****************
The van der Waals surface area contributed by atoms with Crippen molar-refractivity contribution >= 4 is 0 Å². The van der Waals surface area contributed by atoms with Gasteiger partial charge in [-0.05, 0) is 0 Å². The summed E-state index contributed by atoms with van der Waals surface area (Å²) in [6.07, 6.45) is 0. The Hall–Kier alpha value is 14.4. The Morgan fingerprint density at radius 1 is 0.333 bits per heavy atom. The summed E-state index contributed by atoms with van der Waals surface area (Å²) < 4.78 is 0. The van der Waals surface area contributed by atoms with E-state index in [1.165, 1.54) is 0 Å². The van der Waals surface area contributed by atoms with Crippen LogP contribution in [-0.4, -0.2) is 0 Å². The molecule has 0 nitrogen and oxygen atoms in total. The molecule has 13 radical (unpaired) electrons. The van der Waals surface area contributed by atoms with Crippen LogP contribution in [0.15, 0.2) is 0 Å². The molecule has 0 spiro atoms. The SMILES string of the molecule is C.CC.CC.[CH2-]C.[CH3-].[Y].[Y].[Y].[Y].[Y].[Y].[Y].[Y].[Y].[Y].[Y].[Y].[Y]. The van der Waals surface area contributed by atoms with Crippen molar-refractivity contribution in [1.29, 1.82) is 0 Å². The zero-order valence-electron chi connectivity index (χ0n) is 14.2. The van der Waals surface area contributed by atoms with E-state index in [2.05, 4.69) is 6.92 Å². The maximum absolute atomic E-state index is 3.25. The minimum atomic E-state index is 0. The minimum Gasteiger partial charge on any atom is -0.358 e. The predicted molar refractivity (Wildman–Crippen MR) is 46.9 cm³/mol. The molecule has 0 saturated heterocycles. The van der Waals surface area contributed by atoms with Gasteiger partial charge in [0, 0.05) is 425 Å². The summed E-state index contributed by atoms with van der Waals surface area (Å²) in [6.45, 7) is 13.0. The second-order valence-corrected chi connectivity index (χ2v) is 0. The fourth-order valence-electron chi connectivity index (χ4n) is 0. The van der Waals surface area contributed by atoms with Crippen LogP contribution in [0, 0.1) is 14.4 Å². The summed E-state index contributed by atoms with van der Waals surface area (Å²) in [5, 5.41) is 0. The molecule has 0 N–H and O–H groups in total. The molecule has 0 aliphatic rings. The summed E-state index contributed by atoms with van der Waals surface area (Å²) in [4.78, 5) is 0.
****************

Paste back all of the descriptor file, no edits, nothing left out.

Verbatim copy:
The van der Waals surface area contributed by atoms with Crippen molar-refractivity contribution >= 4 is 0 Å². The van der Waals surface area contributed by atoms with Gasteiger partial charge in [-0.05, 0) is 0 Å². The summed E-state index contributed by atoms with van der Waals surface area (Å²) in [6.07, 6.45) is 0. The Hall–Kier alpha value is 14.4. The Morgan fingerprint density at radius 1 is 0.333 bits per heavy atom. The summed E-state index contributed by atoms with van der Waals surface area (Å²) < 4.78 is 0. The van der Waals surface area contributed by atoms with E-state index in [1.165, 1.54) is 0 Å². The van der Waals surface area contributed by atoms with Crippen LogP contribution in [-0.4, -0.2) is 0 Å². The molecule has 0 nitrogen and oxygen atoms in total. The molecule has 13 radical (unpaired) electrons. The van der Waals surface area contributed by atoms with Crippen LogP contribution in [0.15, 0.2) is 0 Å². The molecule has 0 spiro atoms. The SMILES string of the molecule is C.CC.CC.[CH2-]C.[CH3-].[Y].[Y].[Y].[Y].[Y].[Y].[Y].[Y].[Y].[Y].[Y].[Y].[Y]. The van der Waals surface area contributed by atoms with Crippen molar-refractivity contribution in [1.29, 1.82) is 0 Å². The zero-order valence-electron chi connectivity index (χ0n) is 14.2. The van der Waals surface area contributed by atoms with E-state index in [2.05, 4.69) is 6.92 Å². The maximum absolute atomic E-state index is 3.25. The minimum atomic E-state index is 0. The minimum Gasteiger partial charge on any atom is -0.358 e. The predicted molar refractivity (Wildman–Crippen MR) is 46.9 cm³/mol. The molecule has 0 saturated heterocycles. The van der Waals surface area contributed by atoms with Gasteiger partial charge in [0, 0.05) is 425 Å². The summed E-state index contributed by atoms with van der Waals surface area (Å²) in [6.45, 7) is 13.0. The second-order valence-corrected chi connectivity index (χ2v) is 0. The fourth-order valence-electron chi connectivity index (χ4n) is 0. The van der Waals surface area contributed by atoms with Crippen LogP contribution in [0, 0.1) is 14.4 Å². The summed E-state index contributed by atoms with van der Waals surface area (Å²) in [5, 5.41) is 0. The molecule has 0 N–H and O–H groups in total. The molecule has 0 aliphatic rings. The summed E-state index contributed by atoms with van der Waals surface area (Å²) in [4.78, 5) is 0.